Series abound for younger readers, but once students are ready to dive into something more meaty, kids sometimes abandon the series books. I love a series for my classroom and my sons because I know they will be hooked in for a while, which keeps them going! My students love series sets for younger readers and grew up with favorite authors and characters they followed throughout childhood.

    What happens when we bridge the gap to older readers? Sometimes stories get tricky: my best readers have the ability to read books like The Hunger Games, but those aren’t quite appropriate yet. These better reader series are perfect for students who have moved beyond picture books and early chapter books, but aren’t quite into Young Adult literature. Here are five series sets and what to read next.

    I Survived . . .   

    I Survived has an entire website dedicated to the books by Lauren Tarshis. Fun fact: these quality reads come from a long-time Scholastic writer who also writes for Storyworks magazine! The I Survived series is a perfect segue into reading full-length novels. History buffs will easily dive into the I Survived series and the nonfiction, real-life companions offers even more in-depth looks as the story behind the story. Kids who love mysteries and drama will also enjoy following tales of kids living through the most challenging times in history. Even though it is a "series," readers can reach each book as a stand-alone novel, which is great for those interested in a certain event or time to get started and hooked. Readers might also enjoy Nathan Hale’s Hazardous Tales and The Time Warp Trio.

       

     

    The Baby-Sitters Club

    The Baby-Sitters Club series is a classic read for tweens that has been around for years, selling over 176 million copies! These aren’t your mom’s babysitters though; the series has new covers that make them appealing for current readers and the first four books have even been turned into Graphix novels. (Don't worry — they are still available in the full-text version too!) My friends and I have been whispering in hushed excitement over our elementary school favorites making a comeback. Stories of friendship and growing pains, each book can be read alone, but can also be read back-to-back, to follow how the story of four friends grows and changes over time.

    Author Ann M. Martin discusses the resurgence in these classic stories in her interview, and a collection of resources for this prolific author make an author study easy. Check out the video trailer to get a whole new generation of kids excited about the series. Readers will love Smile, Sisters, and Ghost from Raina Telgemeier, the brain behind the graphic adaptations of Baby-Sitters Club! These books a little too mature? Try the classic Beverly Cleary Ramona books.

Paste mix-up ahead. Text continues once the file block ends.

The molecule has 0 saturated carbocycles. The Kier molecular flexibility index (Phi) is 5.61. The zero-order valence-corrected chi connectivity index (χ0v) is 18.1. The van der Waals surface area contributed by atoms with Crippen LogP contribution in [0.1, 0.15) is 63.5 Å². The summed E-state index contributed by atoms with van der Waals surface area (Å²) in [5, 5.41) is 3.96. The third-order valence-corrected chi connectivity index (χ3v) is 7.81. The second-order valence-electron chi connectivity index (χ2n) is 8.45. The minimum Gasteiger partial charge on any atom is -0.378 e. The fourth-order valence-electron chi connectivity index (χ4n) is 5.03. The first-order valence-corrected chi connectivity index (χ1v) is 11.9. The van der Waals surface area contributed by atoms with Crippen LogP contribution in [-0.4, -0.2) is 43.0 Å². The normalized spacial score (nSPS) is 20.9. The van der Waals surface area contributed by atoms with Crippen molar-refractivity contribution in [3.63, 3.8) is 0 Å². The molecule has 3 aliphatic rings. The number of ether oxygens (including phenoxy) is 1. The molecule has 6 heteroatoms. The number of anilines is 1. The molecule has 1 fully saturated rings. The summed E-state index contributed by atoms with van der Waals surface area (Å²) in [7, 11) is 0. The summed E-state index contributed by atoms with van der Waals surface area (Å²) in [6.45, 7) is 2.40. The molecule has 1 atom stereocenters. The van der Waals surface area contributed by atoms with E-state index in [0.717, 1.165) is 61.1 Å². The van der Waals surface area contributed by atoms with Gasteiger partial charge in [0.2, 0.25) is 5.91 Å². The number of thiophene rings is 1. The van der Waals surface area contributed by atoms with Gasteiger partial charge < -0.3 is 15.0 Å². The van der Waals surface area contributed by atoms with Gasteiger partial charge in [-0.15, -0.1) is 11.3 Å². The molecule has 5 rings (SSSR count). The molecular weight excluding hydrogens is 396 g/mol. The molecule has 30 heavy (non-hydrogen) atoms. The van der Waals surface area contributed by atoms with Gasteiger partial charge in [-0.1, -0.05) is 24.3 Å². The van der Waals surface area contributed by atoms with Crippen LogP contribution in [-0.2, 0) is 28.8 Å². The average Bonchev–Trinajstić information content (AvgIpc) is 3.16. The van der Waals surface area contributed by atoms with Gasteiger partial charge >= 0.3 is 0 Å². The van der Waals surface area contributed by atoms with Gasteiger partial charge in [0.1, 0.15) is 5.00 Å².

Goosebumps

    I can picture the dripping letters and author R.L. Stine name printed on the cover of Goosebumps books from my own childhood. These spooky tales are reminiscent of Scooby-Doo and the Nickelodeon classic Are You Afraid of the Dark? where tales of the odd and paranormal are wrapped up neatly, but you always leave with that edge of wonder. Kids get a kick out of a little scare and these books are a great stepping stone for more ghoulish tales. Resources abound for diving into the world of Goosebumps including:

    Scared yet? For readers that need a little less scare, or a slightly easier read, try the Bailey School Kids, but for those adventurous types, try Scary Stories to Tell in the Dark.

       

    Diary of a Wimpy Kid

    The series I credit for graphic novels taking off, this relatable story follows a lovable loser navigating growing pains of friendship and family. What looks simple on the cover, is really an accessible way for students to identify with a character that doesn’t always feel comfortable in his own skin. Use the booktalk (led by a girl!) and videos of author Jeff Kinney to spark student interest. A little too old? Try the Big Nate series or Captain Underpants. Ready to graduate to novels? Anything by Jerry Spinelli will speak to Wimpy Kid lovers ready to read a novel and the Notebook of Doom is a similar-style graphic series that’s easy to digest, but older feeling that Captain Underpants.

       

     

    39 Clues

    Readers wanting a mystery to solve should check out 39 Clues. This fast-paced, action-filled series is a good draw for tween boys though protagonists Amy and Dan have wide appeal for all kids. The series has exploded into five spin-off series, so fans can be kept enraptured for a long, long time. Additionally, there is Scholastic's online game, author videos, and an abundance of teaching resources. For the detective minded who have burned through all the Clues, the 13 books in Lemony Snicket’s Series of Unfortunate Events series follows the resourceful and cunning Baudelaire children through the loss of their parents and their attempts to find a happy home while being pursued by a money-hungry relative. The Lemony Snicket All The Wrong Questions series, starting with Who Could It Be at This Hour?, is a step up in complexity and reading level. Readers willing to go a little more magical might enjoy the Spiderwick Chronicles.

     

     

    Need even more reads for older or stronger readers? Here’s a few favorites:

    • Hatchet - A survival story with several follow-up stories in the series.
    • Shadow Children - In a world where only two children are allowed, what happens to the third?
    • The Chronicles of Narnia - Enter the wardrobe and visit another world of talking animals and evil queens.

    Check out “Using Series to Support Middle Grade Readers” and the Series Books for Summer Reading Booklist for even more ways to hook readers.